He who moves most wins
Artificial Intelligence is all over the news and the internet today. It is going to make society an amazing utopia or a Malthusian horror. The reason for this is that AI has the potential to make a smart enough decision and act upon it in a shorter time span than anything else on the planet. It’s not a cold sentient being bent on destroying humanity, yet. So far it is a very good algorithm at finding otherwise hard to identify trends and clumps of data that represent good decisions assuming the utility function is correct. The important part there being the utility function which is a weird phrase if your not familiar with AI. It is essentially the representation of what is good in computer code. As an example, the utility function for AI software that controls an autonomous driving system would be to calculate the fewest deaths that would result from an unavoidable collision. However one of those lives might be your own. So the AI may decide to kill you in order to save the minivan full of kids behind you. So write your utility functions with care.
I find the topic of AI fascinating but I am only going to draw one concept out of it for the purposes of competition in business. That concept is the OODA loop. This concept was introduced to me by a naval historian friend of mine, and it immediately struck me as the same way that many video game AIs work. OODA stands for Observe, Orient, Decide, Act. It was originally used in military doctrine to measure the pace of a conflict. War is full of ever changing conditions, but it takes time for orders to be received and acted upon, and then more time to see what the impact of those orders were based on how well they were executed. This loop is for example about 30 minutes in 16th century naval warfare. A captain examines the sea, where his opponents are, his velocity, where his crew are, and how they are allocated among many other factors. He issues orders with the intent to let them execute and observe for about 30 minutes until new orders are issued based on the results of the previous set. 30 minutes is not a dogmatic number, just an average.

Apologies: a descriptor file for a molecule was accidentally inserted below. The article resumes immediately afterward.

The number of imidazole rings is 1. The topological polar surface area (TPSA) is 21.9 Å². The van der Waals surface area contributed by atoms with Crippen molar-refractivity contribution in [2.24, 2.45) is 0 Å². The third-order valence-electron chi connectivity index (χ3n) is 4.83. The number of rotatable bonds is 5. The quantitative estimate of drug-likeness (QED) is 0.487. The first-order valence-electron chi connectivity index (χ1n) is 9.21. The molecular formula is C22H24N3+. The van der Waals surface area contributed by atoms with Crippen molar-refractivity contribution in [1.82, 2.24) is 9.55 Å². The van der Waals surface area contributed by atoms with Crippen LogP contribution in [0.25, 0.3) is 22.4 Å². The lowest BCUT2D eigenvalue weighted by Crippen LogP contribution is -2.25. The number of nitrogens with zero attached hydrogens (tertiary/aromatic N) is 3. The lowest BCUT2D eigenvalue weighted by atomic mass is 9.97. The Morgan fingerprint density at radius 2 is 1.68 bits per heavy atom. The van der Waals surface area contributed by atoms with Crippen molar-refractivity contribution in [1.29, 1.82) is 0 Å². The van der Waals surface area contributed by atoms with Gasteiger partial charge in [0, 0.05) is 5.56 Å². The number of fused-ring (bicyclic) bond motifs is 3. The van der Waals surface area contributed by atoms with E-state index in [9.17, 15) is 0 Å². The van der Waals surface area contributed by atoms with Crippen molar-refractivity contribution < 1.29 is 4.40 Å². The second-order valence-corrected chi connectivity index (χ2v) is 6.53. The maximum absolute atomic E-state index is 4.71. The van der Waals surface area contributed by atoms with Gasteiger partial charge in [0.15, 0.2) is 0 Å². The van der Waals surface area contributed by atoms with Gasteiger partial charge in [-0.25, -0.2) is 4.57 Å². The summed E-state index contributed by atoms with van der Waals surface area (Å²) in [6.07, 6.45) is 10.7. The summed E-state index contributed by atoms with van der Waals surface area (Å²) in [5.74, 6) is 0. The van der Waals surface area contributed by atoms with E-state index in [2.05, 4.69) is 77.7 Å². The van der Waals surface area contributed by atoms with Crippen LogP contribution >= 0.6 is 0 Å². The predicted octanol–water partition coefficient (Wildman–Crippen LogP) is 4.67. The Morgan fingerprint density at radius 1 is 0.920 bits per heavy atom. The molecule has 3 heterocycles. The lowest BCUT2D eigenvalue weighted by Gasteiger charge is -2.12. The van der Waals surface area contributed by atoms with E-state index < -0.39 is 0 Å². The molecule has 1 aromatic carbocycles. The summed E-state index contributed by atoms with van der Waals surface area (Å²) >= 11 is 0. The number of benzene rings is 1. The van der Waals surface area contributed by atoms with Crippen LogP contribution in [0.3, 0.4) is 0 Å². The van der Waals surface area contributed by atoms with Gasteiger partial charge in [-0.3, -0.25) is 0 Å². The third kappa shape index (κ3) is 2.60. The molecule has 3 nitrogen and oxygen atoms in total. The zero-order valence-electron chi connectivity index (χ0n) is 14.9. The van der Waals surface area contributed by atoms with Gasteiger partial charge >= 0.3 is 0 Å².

So you can imagine that this time has shrunk over the years as technology has speed everything up. So let’s take a minor switch and talk about video games. Many of them are military simulations, so the concept applies very well. AI in games uses the same logic. Look at the board, decide on a course of action, wait some time, reevaluate, and make a new set of actions. Games use the same logic to control your computer based opponents. The only difference between Easy, Medium, Hard, and Insane is the OODA loop time. On easy, the AI re-evaluates the board every n minutes, on Medium, it may be every minute, hard every 30 seconds, and insane every second. The utility function (destroy your virtual army) at each level is the same. What makes it harder to beat the computer is how often it can effectively reevaluate and execute. The faster it can decide, the faster it is outrunning your gray matter processor.
This is why small upstart companies beat larger established ones. They have a smaller OODA loop. I find this exercise to be a terrific tool to determine if you can really beat a competitor. It is somewhat predictive. Are you able to complete the cycle of evaluate your market, create new products, and serve customers faster than your competitors are completing that loop? Even if your market share is small, it will continue to grow if your OODA loop is smaller than the competition. If it’s not, find a niche where you can beat their loop time. Once you achieve this, then time is on your side.